>>Why not read what you quoted above your note?
>>I didn't say the report was perfect.
to which you said:
>No, you said that it's problems didn't completly distort their findings.
>They start with an unreasonably pessimistic figure for future growth,
>and then (surprise!) come out with the conclusion that the sky is
>falling. To me, that qualifies as "distorting their findings".
This is what I said, EXACTLY, with emphasis (* *) added: "Clinton didn't open it. The Trustees did by issuing their actuarial report, which they are required to do by law periodically, and which report, **while open to criticism, is not so biased as to *entirely* distort its findings.** "
>My apologies for a being unclear: I was using "Depression", big "D", as
>in "the average growth during the decade of the Thirties, including
>contractions and expansions", which was, I believe, 1.9%. The trustee's
>"optimistic" scenario assumes a grawth rate that is STILL below the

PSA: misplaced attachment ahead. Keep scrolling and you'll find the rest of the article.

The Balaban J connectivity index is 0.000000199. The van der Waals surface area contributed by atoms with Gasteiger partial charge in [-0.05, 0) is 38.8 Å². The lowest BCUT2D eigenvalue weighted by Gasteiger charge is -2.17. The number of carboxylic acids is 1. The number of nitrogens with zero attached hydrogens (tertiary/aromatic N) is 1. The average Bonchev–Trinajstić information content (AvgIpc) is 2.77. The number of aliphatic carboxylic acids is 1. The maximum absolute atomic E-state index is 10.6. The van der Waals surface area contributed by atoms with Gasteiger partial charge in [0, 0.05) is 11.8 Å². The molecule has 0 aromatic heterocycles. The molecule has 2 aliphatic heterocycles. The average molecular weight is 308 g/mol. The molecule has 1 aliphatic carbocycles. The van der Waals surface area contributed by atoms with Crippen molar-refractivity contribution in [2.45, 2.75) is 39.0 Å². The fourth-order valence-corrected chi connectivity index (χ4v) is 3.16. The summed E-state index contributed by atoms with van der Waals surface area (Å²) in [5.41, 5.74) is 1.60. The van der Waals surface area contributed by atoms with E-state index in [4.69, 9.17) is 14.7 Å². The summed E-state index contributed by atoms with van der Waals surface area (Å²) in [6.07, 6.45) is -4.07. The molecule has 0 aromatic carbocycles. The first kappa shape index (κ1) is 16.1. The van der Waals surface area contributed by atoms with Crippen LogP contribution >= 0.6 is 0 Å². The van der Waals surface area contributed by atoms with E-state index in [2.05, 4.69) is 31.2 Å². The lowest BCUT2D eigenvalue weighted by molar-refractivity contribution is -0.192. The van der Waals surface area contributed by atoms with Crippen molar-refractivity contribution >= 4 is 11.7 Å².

>average for the last 75 years, and it shows surpluses ad infinitum.
The proper analogue to a 75 year average is one over a business cycle, from peak to peak, not "the thirties". If you're not an economist, you can be excused from being obliged to know this.
The trustees base their prediction on the slower productivity growth in the U.S. since 1972 or so, and lower population growth. All good reasons to doubt these are welcome (seriously). We'd love to hear them. We'll use them for all they're worth. Reference to the pre-1972 period is not a very good reason. It's not a bad reason; it just isn't good enough.
>>The political fact with which we have to work
>>is that the 'middle' scenario assumes anemic
>>growth, relative to the present, so the shortfall
>>becomes a political fact.
>This reminds me of the De Niro character in "Wag the Dog": "It must be
>true, I saw it on TV". Have we really reached a state where we can't
>simply respond to baldfaced lies with truth? Depressing.
Believe it or not, this is not a war of ideas where the best ones win. (Sob)
Note also my reply to my beatnik friend Henwood, prisoner of the proverbial New Yorker cover map of Manhattan, re: the uncertain nature of future growth rates.